12. Was there last week at 06:00. Hard to find. VERY small, as in the pictures don’t really capture how small it is. The lounge was full to the point of people not knowing where to place their carry on luggage as to not block the tiny walkways. Coffee machine always had people in line waiting. Shower could not maintain a consistent temperature for myself or my wife; either getting way too hot or cold.

    They did store our luggage while we went to Kowloon for the day.

  13. I have visited this lounge a few times. The biggest problem with it is the shower. They need to put in a mixing valve. Water can go from scalding hot to ice cold or vice verse. Quite dangerous, actually.

  14. @caveman, you don’t need lounge invitations, generally just an inbound ticket gets you in. Had an 8 hr connection in HKG between DEL and JFK, and was able to use the arrivals lounge to store luggage so my wife and I could go into town to get some lunch. DEL wasn’t able to give us a lounge invitation with <24 hr connection, but ticket stub worked just fine.

  15. So what do you guys think? I have a 18 hour connection so I will be staying in HK that night, but should I use the arrivals to refresh or go to the Wing First and then play dumb and ask to be escorted to immigration? If the latter, how do you go from getting out of the plane to the Wing?

  16. Can CX print out an AA boarding pass? In a few months transiting through HKG off of CX – landing around 5am then departing AA HKG-DFW at like 130. Last time I transited through HKG I waited for the AA counter to open but that was only a few hours before the flight. Would be nice to check out the other OW lounges instead of being confined to arrivals

  17. @ManalapantoSantaMonica:

    I was contemplating doing exactly this when I fly CX F to SFO-HKG in October, i.e. book a 5PM HKG-HAN flight for $18 and Avios, then cancel it once I’ve “transited” and left the airport. I arrive 6AM, so spending a couple of hours lounging in The Wing or Pier seemed easier than wandering around the city ’til my room is ready.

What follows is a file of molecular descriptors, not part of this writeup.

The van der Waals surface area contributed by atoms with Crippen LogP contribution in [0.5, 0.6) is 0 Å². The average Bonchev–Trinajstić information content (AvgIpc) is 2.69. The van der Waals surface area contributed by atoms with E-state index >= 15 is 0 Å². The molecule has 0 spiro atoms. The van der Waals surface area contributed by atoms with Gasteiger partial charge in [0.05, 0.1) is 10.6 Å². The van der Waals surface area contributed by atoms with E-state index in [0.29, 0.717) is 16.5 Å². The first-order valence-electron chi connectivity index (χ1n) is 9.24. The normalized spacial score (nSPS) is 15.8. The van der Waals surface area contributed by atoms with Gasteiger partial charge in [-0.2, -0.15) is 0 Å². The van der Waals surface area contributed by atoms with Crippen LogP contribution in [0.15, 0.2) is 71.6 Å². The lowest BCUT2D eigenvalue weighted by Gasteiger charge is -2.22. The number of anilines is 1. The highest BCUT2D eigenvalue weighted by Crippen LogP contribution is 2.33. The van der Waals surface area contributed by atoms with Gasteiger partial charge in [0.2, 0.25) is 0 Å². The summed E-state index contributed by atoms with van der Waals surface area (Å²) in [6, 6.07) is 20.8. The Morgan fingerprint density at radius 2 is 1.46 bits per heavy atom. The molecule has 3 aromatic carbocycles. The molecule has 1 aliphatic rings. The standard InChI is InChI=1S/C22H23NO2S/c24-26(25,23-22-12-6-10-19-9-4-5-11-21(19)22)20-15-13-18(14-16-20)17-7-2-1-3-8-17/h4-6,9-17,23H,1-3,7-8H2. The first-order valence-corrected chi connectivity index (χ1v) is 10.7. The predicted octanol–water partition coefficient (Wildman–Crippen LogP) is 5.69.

My biggest concern was my checked luggage. Can I just leave it at the carousel for a few hours? Should I collect it, store it and then go back through security and immigration to get to my “connecting” flight and then pass through immigration AGAIN? Is passing through immigration twice within a couple of hours likely to result in any heightened scrutiny?

  18. I was really disappointed with the Cathay arrivals facility, especially after arriving after a CX first class flight from SFO. It was crowded; there was a long wait for a shower, and the food offerings were disappointed at best. It makes the United arrivals lounge at SFO look really good (which it is!).

  19. @Lucky how have you still not signed up for the e-entry into Hong Kong? 😛

    All you need is an airline elite card (I suppose you might have a few of these 😉 and have entered Hong Kong 2-3 times in the last year. Then you can use the e-Channel lines rather than regular immigration on both arrival and departure.

  20. @Neil S.

    The Cathay Lounge at BKK is recently renovated with the same design philosophy as the ones at HND, MNL, and of course the Pier at HKG. I don’t see how the BKK lounge is really bad.

  21. @ejcsanfran @ManalapantoSantaMonica

    I’m surprised you two bums don’t just sleep, eat and shower in the airport each night via booking and cancelling award tickets instead of springing for hotel rooms. Let me guess – the only way you could fly to HK in J or F is on points?

  22. I have used this lounge after an overnight flight to HKG and my feelings are similar to Lucky’s. Compared to CX’s other lounges at HKG, the arrival lounge is a huge disappointment. Rank air, overcrowded, no place to put your things, and disappointing food. I feel CX should either improve it or close it, as it detracts from the brand. It is not worth seeking out. I’d rather go to the hotel before check-in time and shower at the fitness center.

  23. This doesn’t even look like a CX lounge, save for the Jurlique toiletries in the bathroom. Quite disappointing.

  24. The man in the striped shirt in the photo entitled “Cathay Pacific Arrivals Lounge Hong Kong seating” – HILARIOUS. He looks like he’s about to go you with a knife! All puffed up & glaring. You are becoming quite good at photographing people with hilarious looks on their faces, Ben.

  25. Having been Lucky enough to enjoy the Wing several times. Found it hard to miss on this flight throu Hnd-Hkg F onCx But changing to TG in biz to Hkt ( So No Access) Figure the HkG$250 to cancel my dummy booking I just made worth it !

  26. If the goal is a shower before heading to Macau, do you know if we can clear transit security to make use of the regular lounges airside and head back down to access SkyPier? Or is the best option to use Arrival and head into the city to catch the ferry.

  27. Can you enter this lounge if you are arriving on a CX business class flight, have about 8 hours at the airport, and then departing on a coach CX flight?